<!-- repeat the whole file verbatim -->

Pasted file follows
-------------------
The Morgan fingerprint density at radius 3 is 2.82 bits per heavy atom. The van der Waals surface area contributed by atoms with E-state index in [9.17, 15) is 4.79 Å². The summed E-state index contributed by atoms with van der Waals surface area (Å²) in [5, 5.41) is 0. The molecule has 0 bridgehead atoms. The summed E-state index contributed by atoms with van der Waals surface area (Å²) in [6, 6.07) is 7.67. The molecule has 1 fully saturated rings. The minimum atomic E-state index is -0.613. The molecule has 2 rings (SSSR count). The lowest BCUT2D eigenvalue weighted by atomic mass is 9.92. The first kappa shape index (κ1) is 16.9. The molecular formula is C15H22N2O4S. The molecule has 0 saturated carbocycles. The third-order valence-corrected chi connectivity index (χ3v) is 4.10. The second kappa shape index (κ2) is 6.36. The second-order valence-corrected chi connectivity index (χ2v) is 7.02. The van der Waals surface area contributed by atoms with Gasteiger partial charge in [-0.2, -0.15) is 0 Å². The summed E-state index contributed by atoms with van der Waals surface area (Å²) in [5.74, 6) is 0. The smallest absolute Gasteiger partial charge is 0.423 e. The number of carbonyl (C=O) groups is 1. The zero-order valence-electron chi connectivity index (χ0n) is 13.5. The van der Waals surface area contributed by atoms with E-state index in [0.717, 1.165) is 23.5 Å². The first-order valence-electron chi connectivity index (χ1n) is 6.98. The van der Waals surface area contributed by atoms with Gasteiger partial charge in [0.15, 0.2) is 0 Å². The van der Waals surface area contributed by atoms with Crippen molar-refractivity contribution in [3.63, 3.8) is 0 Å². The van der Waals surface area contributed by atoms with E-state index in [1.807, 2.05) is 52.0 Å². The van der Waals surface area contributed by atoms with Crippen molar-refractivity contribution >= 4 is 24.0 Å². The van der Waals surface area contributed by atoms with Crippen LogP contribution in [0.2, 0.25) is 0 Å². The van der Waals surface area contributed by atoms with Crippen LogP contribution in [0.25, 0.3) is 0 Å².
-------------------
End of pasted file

The Morgan fingerprint density at radius 3 is 2.82 bits per heavy atom. The van der Waals surface area contributed by atoms with E-state index in [9.17, 15) is 4.79 Å². The summed E-state index contributed by atoms with van der Waals surface area (Å²) in [5, 5.41) is 0. The molecule has 0 bridgehead atoms. The summed E-state index contributed by atoms with van der Waals surface area (Å²) in [6, 6.07) is 7.67. The molecule has 1 fully saturated rings. The minimum atomic E-state index is -0.613. The molecule has 2 rings (SSSR count). The lowest BCUT2D eigenvalue weighted by atomic mass is 9.92. The first kappa shape index (κ1) is 16.9. The molecular formula is C15H22N2O4S. The molecule has 0 saturated carbocycles. The third-order valence-corrected chi connectivity index (χ3v) is 4.10. The second kappa shape index (κ2) is 6.36. The second-order valence-corrected chi connectivity index (χ2v) is 7.02. The van der Waals surface area contributed by atoms with Gasteiger partial charge in [-0.2, -0.15) is 0 Å². The summed E-state index contributed by atoms with van der Waals surface area (Å²) in [5.74, 6) is 0. The smallest absolute Gasteiger partial charge is 0.423 e. The number of carbonyl (C=O) groups is 1. The zero-order valence-electron chi connectivity index (χ0n) is 13.5. The van der Waals surface area contributed by atoms with E-state index in [0.717, 1.165) is 23.5 Å². The first-order valence-electron chi connectivity index (χ1n) is 6.98. The van der Waals surface area contributed by atoms with Gasteiger partial charge in [0.15, 0.2) is 0 Å². The van der Waals surface area contributed by atoms with Crippen molar-refractivity contribution in [3.63, 3.8) is 0 Å². The van der Waals surface area contributed by atoms with E-state index in [1.807, 2.05) is 52.0 Å². The van der Waals surface area contributed by atoms with Crippen molar-refractivity contribution >= 4 is 24.0 Å². The van der Waals surface area contributed by atoms with Crippen LogP contribution in [0.2, 0.25) is 0 Å². The van der Waals surface area contributed by atoms with Crippen LogP contribution in [0.25, 0.3) is 0 Å².